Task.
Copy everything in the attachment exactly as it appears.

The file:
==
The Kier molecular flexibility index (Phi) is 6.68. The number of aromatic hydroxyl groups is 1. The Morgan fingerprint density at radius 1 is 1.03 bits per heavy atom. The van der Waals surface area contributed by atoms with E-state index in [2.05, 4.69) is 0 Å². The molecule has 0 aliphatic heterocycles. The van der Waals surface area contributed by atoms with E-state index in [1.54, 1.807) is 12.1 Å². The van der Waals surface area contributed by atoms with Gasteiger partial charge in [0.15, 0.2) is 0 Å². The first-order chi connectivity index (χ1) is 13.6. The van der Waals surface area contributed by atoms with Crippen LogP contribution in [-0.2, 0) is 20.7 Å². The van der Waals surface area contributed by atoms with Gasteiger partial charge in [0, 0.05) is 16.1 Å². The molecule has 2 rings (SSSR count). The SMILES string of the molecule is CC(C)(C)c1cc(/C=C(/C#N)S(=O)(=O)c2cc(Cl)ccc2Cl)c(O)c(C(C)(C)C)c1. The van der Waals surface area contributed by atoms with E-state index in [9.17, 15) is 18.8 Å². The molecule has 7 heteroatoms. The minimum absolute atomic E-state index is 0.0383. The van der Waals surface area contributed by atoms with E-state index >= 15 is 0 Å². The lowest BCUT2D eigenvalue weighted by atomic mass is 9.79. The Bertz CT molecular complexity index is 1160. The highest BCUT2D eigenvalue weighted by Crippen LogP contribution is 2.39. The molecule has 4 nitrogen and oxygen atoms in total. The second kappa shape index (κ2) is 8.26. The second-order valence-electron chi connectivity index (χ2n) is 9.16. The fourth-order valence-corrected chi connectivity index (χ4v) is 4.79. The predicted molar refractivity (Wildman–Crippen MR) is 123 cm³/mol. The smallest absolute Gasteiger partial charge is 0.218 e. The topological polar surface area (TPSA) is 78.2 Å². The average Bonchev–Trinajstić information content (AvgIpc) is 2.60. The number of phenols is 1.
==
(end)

The Kier molecular flexibility index (Phi) is 6.68. The number of aromatic hydroxyl groups is 1. The Morgan fingerprint density at radius 1 is 1.03 bits per heavy atom. The van der Waals surface area contributed by atoms with E-state index in [2.05, 4.69) is 0 Å². The molecule has 0 aliphatic heterocycles. The van der Waals surface area contributed by atoms with E-state index in [1.54, 1.807) is 12.1 Å². The van der Waals surface area contributed by atoms with Gasteiger partial charge in [0.15, 0.2) is 0 Å². The first-order chi connectivity index (χ1) is 13.6. The van der Waals surface area contributed by atoms with Crippen LogP contribution in [-0.2, 0) is 20.7 Å². The van der Waals surface area contributed by atoms with Gasteiger partial charge in [0, 0.05) is 16.1 Å². The molecule has 2 rings (SSSR count). The SMILES string of the molecule is CC(C)(C)c1cc(/C=C(/C#N)S(=O)(=O)c2cc(Cl)ccc2Cl)c(O)c(C(C)(C)C)c1. The van der Waals surface area contributed by atoms with E-state index in [9.17, 15) is 18.8 Å². The molecule has 7 heteroatoms. The minimum absolute atomic E-state index is 0.0383. The van der Waals surface area contributed by atoms with E-state index >= 15 is 0 Å². The lowest BCUT2D eigenvalue weighted by atomic mass is 9.79. The Bertz CT molecular complexity index is 1160. The highest BCUT2D eigenvalue weighted by Crippen LogP contribution is 2.39. The molecule has 4 nitrogen and oxygen atoms in total. The second kappa shape index (κ2) is 8.26. The second-order valence-electron chi connectivity index (χ2n) is 9.16. The fourth-order valence-corrected chi connectivity index (χ4v) is 4.79. The predicted molar refractivity (Wildman–Crippen MR) is 123 cm³/mol. The smallest absolute Gasteiger partial charge is 0.218 e. The topological polar surface area (TPSA) is 78.2 Å². The average Bonchev–Trinajstić information content (AvgIpc) is 2.60. The number of phenols is 1.